TI - A phase II trial of the cyclin-dependent kinase inhibitor flavopiridol in patients with previously untreated stage IV non-small cell lung cancer.
SO - Clin Cancer Res 2001 Jun;7(6):1590-9
AD - Lowe Center for Thoracic Oncology, Dana-Farber Cancer Institute, Boston, Massachusetts 02115, USA. email@example.com
PURPOSE: Flavopiridol is a potent cyclin-dependent kinase inhibitor with preclinical activity against non-small cell lung cancer (NSCLC), inhibiting tumor growth in vitro and in vivo by cytostatic and cytotoxic mechanisms. A Phase II trial was conducted to determine the activity and toxicity of flavopiridol in untreated patients with metastatic NSCLC. EXPERIMENTAL DESIGN: A total of 20 patients were treated with a 72-h continuous infusion of flavopiridol every 14 days at a dose of 50 mg/m(2)/day and a concentration of 0.1-0.2 mg/ml. Dose escalation to 60 mg/m(2)/day was permitted if no significant toxicity occurred. Response was initially assessed after every two infusions; patients treated longer than 8 weeks were then assessed after every four infusions. Plasma levels of flavopiridol were measured daily during the first two infusions to determine steady-state concentrations. RESULTS: This study was designed to evaluate a total of 45 patients in two stages. However, because no objective responses were seen in the first 20 patients, the early-stopping rule was invoked, and patient accrual was halted. In four patients who received eight infusions, progression was documented at 15, 20, 40, and 65 weeks, respectively. The most common toxicities included grade 1 or 2 diarrhea in 11 patients, asthenia in 10 patients, and venous thromboses in 7 patients. The mean +/- SD steady-state concentration of drug during the first infusion was 200 +/- 89.9 nM, sufficient for cytostatic effects in in vitro models. CONCLUSIONS: At the current doses and schedule, flavopiridol does not have cytotoxic activity in NSCLC, although protracted periods of disease stability were observed with an acceptable degree of toxicity.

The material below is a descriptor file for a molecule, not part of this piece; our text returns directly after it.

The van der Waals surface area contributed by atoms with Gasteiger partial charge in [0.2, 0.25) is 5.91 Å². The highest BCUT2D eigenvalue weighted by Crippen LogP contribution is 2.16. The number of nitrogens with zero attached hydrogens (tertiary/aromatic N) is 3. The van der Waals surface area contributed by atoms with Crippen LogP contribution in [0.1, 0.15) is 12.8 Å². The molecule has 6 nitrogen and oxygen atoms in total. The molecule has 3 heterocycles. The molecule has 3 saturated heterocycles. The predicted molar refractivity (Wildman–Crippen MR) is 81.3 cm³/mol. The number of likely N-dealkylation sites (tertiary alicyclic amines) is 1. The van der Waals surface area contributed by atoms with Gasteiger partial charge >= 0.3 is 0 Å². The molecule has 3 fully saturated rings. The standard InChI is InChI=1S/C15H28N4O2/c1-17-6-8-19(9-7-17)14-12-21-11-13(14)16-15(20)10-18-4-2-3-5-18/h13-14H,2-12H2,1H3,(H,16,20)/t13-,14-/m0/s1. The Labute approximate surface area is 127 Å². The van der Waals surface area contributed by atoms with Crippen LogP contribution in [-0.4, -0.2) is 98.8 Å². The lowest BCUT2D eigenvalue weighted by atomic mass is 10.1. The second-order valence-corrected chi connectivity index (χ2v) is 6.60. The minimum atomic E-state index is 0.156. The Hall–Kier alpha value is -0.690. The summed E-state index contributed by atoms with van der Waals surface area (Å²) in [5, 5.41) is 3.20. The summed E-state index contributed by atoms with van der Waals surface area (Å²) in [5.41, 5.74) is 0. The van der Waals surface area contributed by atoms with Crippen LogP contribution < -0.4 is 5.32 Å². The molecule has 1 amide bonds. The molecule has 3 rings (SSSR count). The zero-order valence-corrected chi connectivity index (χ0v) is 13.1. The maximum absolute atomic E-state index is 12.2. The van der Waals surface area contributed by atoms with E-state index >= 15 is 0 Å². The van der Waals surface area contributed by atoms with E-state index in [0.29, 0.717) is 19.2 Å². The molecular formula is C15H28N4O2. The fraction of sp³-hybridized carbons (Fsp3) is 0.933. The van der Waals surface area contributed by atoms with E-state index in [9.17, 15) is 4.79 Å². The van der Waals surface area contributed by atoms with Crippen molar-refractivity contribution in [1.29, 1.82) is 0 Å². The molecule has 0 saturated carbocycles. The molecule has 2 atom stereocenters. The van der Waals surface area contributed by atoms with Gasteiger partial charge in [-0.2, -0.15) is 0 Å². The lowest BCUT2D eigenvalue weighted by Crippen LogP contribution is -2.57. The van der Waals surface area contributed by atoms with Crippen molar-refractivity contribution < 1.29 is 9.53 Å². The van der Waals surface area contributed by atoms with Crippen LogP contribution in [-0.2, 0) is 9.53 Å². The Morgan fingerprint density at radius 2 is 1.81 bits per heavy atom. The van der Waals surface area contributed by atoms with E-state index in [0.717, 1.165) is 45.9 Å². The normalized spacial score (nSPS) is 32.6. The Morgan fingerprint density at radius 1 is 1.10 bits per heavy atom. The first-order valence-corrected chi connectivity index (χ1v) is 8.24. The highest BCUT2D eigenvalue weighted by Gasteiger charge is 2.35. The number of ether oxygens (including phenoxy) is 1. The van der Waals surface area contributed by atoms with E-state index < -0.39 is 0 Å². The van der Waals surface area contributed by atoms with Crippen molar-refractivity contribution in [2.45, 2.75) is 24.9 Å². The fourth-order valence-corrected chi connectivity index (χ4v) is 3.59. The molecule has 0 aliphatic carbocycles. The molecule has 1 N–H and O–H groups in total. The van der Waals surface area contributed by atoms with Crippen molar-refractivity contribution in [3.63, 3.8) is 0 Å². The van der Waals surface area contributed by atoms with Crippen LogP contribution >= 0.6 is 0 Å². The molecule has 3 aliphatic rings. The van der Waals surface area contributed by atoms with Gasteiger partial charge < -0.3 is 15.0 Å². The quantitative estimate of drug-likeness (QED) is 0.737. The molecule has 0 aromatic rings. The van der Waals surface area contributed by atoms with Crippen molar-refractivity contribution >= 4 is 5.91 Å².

UI - 21432359
AU - Macbeth F; Saunders M
TI - Synchronous chemoradiation for squamous carcinomas. This treatment is not gold standard for lung cancer.
SO - BMJ 2001 Aug 25;323(7310):453
UI - 21433642
AU - Hirsh V; Langleben A; Ayoub J; Cormier Y; Pintos J; Iglesias JL
TI - Flexible chemotherapy regimen with gemcitabine and vinorelbine for metastatic nonsmall cell lung carcinoma: a phase II multicenter trial.
SO - Cancer 2001 Aug 15;92(4):830-5
AD - Division of Medical Oncology, Royal Victoria Hospital, 687 Pine Avenue West, Montreal, Quebec H3A 1A1, Canada.